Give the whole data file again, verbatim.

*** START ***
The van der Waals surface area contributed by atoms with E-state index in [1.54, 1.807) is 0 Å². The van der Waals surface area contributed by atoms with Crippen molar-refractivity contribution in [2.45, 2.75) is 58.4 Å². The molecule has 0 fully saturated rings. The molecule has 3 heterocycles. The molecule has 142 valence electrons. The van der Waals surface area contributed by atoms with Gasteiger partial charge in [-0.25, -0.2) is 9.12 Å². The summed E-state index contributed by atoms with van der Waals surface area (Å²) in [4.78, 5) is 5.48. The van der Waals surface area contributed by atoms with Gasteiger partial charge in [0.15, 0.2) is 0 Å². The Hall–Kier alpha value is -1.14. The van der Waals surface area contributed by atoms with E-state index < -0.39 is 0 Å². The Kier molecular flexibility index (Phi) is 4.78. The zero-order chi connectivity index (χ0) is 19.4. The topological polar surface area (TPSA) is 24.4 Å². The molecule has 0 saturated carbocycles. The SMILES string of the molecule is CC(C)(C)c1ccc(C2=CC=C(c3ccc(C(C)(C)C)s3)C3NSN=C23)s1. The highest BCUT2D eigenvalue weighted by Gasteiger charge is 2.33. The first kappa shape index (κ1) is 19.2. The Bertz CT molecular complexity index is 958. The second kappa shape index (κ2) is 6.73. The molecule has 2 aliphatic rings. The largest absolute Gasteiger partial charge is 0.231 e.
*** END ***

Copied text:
The van der Waals surface area contributed by atoms with E-state index in [1.54, 1.807) is 0 Å². The van der Waals surface area contributed by atoms with Crippen molar-refractivity contribution in [2.45, 2.75) is 58.4 Å². The molecule has 0 fully saturated rings. The molecule has 3 heterocycles. The molecule has 142 valence electrons. The van der Waals surface area contributed by atoms with Gasteiger partial charge in [-0.25, -0.2) is 9.12 Å². The summed E-state index contributed by atoms with van der Waals surface area (Å²) in [4.78, 5) is 5.48. The van der Waals surface area contributed by atoms with Gasteiger partial charge in [0.15, 0.2) is 0 Å². The Hall–Kier alpha value is -1.14. The van der Waals surface area contributed by atoms with E-state index < -0.39 is 0 Å². The Kier molecular flexibility index (Phi) is 4.78. The zero-order chi connectivity index (χ0) is 19.4. The topological polar surface area (TPSA) is 24.4 Å². The molecule has 0 saturated carbocycles. The SMILES string of the molecule is CC(C)(C)c1ccc(C2=CC=C(c3ccc(C(C)(C)C)s3)C3NSN=C23)s1. The highest BCUT2D eigenvalue weighted by Gasteiger charge is 2.33. The first kappa shape index (κ1) is 19.2. The Bertz CT molecular complexity index is 958. The second kappa shape index (κ2) is 6.73. The molecule has 2 aliphatic rings. The largest absolute Gasteiger partial charge is 0.231 e.